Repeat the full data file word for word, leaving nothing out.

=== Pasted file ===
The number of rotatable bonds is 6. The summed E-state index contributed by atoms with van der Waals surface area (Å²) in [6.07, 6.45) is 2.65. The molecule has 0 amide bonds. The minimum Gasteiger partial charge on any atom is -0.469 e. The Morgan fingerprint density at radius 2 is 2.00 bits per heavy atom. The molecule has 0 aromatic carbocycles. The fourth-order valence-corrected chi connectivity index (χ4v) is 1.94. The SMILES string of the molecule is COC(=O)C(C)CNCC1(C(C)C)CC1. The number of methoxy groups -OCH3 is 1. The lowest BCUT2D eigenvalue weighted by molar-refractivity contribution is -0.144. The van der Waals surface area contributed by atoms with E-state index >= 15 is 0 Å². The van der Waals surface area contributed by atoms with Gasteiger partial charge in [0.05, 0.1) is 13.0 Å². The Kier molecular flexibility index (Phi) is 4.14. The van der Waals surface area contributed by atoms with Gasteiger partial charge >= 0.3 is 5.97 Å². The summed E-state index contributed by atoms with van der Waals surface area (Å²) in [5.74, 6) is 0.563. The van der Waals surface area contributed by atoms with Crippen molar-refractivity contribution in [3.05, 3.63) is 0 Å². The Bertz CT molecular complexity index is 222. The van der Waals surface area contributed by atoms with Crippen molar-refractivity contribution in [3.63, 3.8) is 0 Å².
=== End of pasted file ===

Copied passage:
The number of rotatable bonds is 6. The summed E-state index contributed by atoms with van der Waals surface area (Å²) in [6.07, 6.45) is 2.65. The molecule has 0 amide bonds. The minimum Gasteiger partial charge on any atom is -0.469 e. The Morgan fingerprint density at radius 2 is 2.00 bits per heavy atom. The molecule has 0 aromatic carbocycles. The fourth-order valence-corrected chi connectivity index (χ4v) is 1.94. The SMILES string of the molecule is COC(=O)C(C)CNCC1(C(C)C)CC1. The number of methoxy groups -OCH3 is 1. The lowest BCUT2D eigenvalue weighted by molar-refractivity contribution is -0.144. The van der Waals surface area contributed by atoms with E-state index >= 15 is 0 Å². The van der Waals surface area contributed by atoms with Gasteiger partial charge in [0.05, 0.1) is 13.0 Å². The Kier molecular flexibility index (Phi) is 4.14. The van der Waals surface area contributed by atoms with Gasteiger partial charge >= 0.3 is 5.97 Å². The summed E-state index contributed by atoms with van der Waals surface area (Å²) in [5.74, 6) is 0.563. The van der Waals surface area contributed by atoms with Crippen molar-refractivity contribution in [3.05, 3.63) is 0 Å². The Bertz CT molecular complexity index is 222. The van der Waals surface area contributed by atoms with Crippen molar-refractivity contribution in [3.63, 3.8) is 0 Å².